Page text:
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Holocene vegetation history in the upper forest belt of the Eastern Romanian Carpathians

Domenii publicaţii > Ştiinţele pământului şi planetare + Tipuri publicaţii > Articol în revistã ştiinţificã

Autori: Tanţãu, I., Feurdean, A., Beaulieu, J.L. de, Reille, M., Fãrcaş, S

Editorial: Palaeogeography, Palaeoclimatology, Palaeoecology, 309(3-4), p.281-290, 2011.

Rezumat:

Pollen analysis supported by nine AMS 14C dates from the Poiana ªtiol peat sequence (1540 m), in the Rodnei
Mountains, Eastern Romanian Carpathians (Romania) is used to reconstruct the Holocene vegetation history in this mountain region. The results are then compared with other sequences from Romania and Eastern Europe in order to better understand the past dynamics of the main forest constituents. The vegetation record at Poiana ªtiol starts at ca. 11,000 cal yr BP, with the occurrence of rather closed woodlands composed of Betula, Pinus, Picea abies, Alnus, A. viridis, and Ulmus. Picea abies was the dominant tree species for almost the entire period. However, during the last 3000 years, P. abies forests were largely replaced by Pinus in the area.
Temperate tree taxa (Fraxinus, Quercus, Acer, Tilia, and Corylus avellana) were also common but likely at lower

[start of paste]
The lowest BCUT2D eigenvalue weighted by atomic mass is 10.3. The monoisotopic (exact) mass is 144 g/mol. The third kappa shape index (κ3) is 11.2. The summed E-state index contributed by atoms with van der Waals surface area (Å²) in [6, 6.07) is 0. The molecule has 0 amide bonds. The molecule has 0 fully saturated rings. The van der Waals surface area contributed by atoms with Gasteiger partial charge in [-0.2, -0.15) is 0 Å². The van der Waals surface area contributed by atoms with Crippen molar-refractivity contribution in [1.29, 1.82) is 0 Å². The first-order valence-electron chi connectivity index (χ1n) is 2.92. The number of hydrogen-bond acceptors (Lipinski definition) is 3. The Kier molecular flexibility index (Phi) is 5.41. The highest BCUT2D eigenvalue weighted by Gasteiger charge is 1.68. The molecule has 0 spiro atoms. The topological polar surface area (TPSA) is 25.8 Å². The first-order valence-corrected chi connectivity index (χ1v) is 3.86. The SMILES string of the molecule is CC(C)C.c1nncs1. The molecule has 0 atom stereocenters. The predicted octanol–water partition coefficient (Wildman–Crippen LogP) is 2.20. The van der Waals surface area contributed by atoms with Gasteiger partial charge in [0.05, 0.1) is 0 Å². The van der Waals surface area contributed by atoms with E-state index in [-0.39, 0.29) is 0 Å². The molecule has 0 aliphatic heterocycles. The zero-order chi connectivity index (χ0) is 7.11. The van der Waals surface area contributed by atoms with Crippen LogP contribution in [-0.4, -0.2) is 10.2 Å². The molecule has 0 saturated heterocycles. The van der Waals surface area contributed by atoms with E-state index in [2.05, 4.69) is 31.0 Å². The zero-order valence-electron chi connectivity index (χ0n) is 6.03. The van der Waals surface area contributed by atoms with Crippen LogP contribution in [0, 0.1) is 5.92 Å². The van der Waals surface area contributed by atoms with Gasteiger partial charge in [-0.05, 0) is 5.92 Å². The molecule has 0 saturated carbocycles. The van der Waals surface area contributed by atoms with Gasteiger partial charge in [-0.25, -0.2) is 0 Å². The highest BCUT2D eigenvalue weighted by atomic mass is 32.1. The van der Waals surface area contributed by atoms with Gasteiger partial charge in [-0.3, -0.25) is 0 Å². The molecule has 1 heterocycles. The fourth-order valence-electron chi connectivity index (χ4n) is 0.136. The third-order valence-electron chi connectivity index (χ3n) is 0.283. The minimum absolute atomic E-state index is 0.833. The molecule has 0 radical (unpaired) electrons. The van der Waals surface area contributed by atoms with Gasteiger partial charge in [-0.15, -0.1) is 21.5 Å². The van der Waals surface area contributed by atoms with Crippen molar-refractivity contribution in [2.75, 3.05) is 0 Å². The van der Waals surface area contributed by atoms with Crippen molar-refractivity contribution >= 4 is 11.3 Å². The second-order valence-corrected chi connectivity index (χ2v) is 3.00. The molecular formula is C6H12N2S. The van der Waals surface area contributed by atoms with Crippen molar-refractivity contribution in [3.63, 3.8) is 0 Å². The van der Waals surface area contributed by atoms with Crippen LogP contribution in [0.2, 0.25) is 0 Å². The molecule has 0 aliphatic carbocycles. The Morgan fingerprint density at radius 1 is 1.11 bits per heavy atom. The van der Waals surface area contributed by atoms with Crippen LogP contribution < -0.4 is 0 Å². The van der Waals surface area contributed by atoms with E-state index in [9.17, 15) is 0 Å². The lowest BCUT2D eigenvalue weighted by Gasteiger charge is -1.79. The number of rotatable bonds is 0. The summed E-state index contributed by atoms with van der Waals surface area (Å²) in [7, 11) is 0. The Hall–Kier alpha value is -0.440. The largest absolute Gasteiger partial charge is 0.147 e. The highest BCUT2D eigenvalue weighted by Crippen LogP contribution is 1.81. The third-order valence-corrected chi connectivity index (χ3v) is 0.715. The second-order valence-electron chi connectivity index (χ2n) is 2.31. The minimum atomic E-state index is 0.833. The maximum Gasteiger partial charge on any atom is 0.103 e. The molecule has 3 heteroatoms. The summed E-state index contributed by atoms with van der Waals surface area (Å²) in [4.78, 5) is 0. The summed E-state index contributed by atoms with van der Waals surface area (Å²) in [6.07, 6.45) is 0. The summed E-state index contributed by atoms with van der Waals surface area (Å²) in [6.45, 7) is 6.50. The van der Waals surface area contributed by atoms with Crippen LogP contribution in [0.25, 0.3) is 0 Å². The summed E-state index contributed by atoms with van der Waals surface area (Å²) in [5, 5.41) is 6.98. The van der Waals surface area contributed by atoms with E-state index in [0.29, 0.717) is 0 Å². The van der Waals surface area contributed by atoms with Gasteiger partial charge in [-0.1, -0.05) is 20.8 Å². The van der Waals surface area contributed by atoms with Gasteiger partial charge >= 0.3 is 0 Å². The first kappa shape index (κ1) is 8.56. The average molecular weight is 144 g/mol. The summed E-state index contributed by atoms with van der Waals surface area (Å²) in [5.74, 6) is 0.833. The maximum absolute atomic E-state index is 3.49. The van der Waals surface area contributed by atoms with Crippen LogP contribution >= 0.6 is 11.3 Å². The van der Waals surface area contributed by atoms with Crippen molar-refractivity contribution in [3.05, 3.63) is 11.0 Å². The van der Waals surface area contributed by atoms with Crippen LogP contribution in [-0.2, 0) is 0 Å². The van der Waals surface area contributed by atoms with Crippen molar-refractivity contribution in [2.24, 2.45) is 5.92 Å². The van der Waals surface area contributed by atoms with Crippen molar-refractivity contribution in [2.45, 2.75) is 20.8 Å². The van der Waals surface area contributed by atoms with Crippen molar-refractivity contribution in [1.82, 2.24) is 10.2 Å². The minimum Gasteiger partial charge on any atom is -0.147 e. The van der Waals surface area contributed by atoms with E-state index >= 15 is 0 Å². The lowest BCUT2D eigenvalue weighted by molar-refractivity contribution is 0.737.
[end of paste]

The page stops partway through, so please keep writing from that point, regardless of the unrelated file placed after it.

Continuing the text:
elevation. C. avellana expanded around 10,300 cal yr BP and reached maximum values after 9000 cal yr BP.
Pollen of Carpinus betulus and Fagus sylvatica was already recorded around 7000 cal yr BP. However, the
spread of C. betulus occurred at ca. 6000 cal yr BP, with maximum values between 4800 cal yr BP and
3000 cal yr BP, while F. sylvatica spread from ca. 3200 cal yr BP and attained maximum values between 2000
and 200 cal yr BP. The first indications of human activities appeared around 3200 cal yr BP and intensified within the last 200 years. Comparison with other sequences from Romania and surrounding countries reveals both similarity and great differences related to the location of glacial refugia, climate change and human impact.

Cuvinte cheie: Pollen, 14C AMS, Forest dynamics, Human impact, Holocene, Rodnei Mountains, Romania

URL: http://www.sciencedirect.com/science/article/pii/S003101821100321X